Testis and sperm lysates were prepared using cell lysis buffer (8 M Urea, CHAPS 4% (w/v), 40 mM Tris, Biolyte (3–10) 0.2% (w/v) and TBP (1 μl/100 μl). Depending upon the length of the immobilized pH gradient gel (IPG) strip 200 μg to 1 mg of protein was loaded. The first dimension separation of proteins based on pI (Isoelectric focusing, IEF) was performed in a 13 cm 5–8 IPG strip (pH 5–8 NL) Biorad overnight with passive rehydration and focusing program, as per manufacturer’s instructions. For the second dimension SDS-PAGE resolving polyacrylamide gel was prepared. Gradient gels of 8-20% were prepared by pouring equal volumes of two different concentrations of acrylamide solution to form a gradient with increasing concentrations of acrylamide from top to bottom using Amersham gradient former. Stacking gel was of 5% polyacrylamide. Prior to loading on gel the IPG strip was incubated in equilibration buffers I (6 M Urea, 2% SDS, 0.375 M Tris (pH 8.8), 20% Glycerol and 2% (w/v) of DTT) and II (6 M Urea, 2% SDS, 0.375 M Tris (pH 8.8), 20% Glycerol and 2.5% (w/v) of Iodoacetamide) for 20 minutes each with gentle shaking. The strip was rinsed in 1 × Tris glycine buffer (pH 8.3) and loaded along with protein molecular weight maker (Amersham Biosciences). The strip was sealed with 1% sealing agarose prepared in 1 × Tris glycine buffer (pH 8.3) along with a pinch of Bromo Phenol Blue. Following the 2-DE the gel was stained with Coomassie Blue, destained, documented and analyzed for spot pattern against duplicates. Gels were captured using Fluor-S Multi Imager (Bio-Rad), and the images were analyzed using PDQUEST software version 6.0 (Bio-Rad, USA).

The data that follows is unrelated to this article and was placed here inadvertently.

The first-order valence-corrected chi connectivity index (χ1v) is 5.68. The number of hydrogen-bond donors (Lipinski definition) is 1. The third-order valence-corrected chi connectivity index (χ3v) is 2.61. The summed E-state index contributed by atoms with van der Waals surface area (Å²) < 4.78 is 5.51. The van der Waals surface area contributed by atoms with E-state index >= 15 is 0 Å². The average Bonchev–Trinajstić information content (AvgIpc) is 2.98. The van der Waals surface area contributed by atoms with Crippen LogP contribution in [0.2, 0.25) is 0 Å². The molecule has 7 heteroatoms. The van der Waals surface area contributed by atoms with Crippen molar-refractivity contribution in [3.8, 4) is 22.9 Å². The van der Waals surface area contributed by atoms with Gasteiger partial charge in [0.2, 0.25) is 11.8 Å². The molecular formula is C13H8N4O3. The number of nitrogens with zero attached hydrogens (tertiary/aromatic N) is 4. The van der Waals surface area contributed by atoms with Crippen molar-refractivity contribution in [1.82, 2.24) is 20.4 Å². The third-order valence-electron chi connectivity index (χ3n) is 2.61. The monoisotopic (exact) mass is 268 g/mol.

MALDI AND MS-MS analysis
Peptide mass finger printing (PMF)
Trypsin digested samples for PMF was reconstituted in 50% Acetonitrile (AcN) and 0.1% TFA and about 0.8 μl of it was co-crystallized on a MALDI target with 1 mg/ml of alpha-Cyano 4 hydroxycinnamic acid (CHCA) prepared in 50% AcN. Matrix Assisted Laser Desorption Ionization (MALDI) MS was performed on Voyager De STR (Perspective Biosystems) in reflector mode, with intensity of 2500.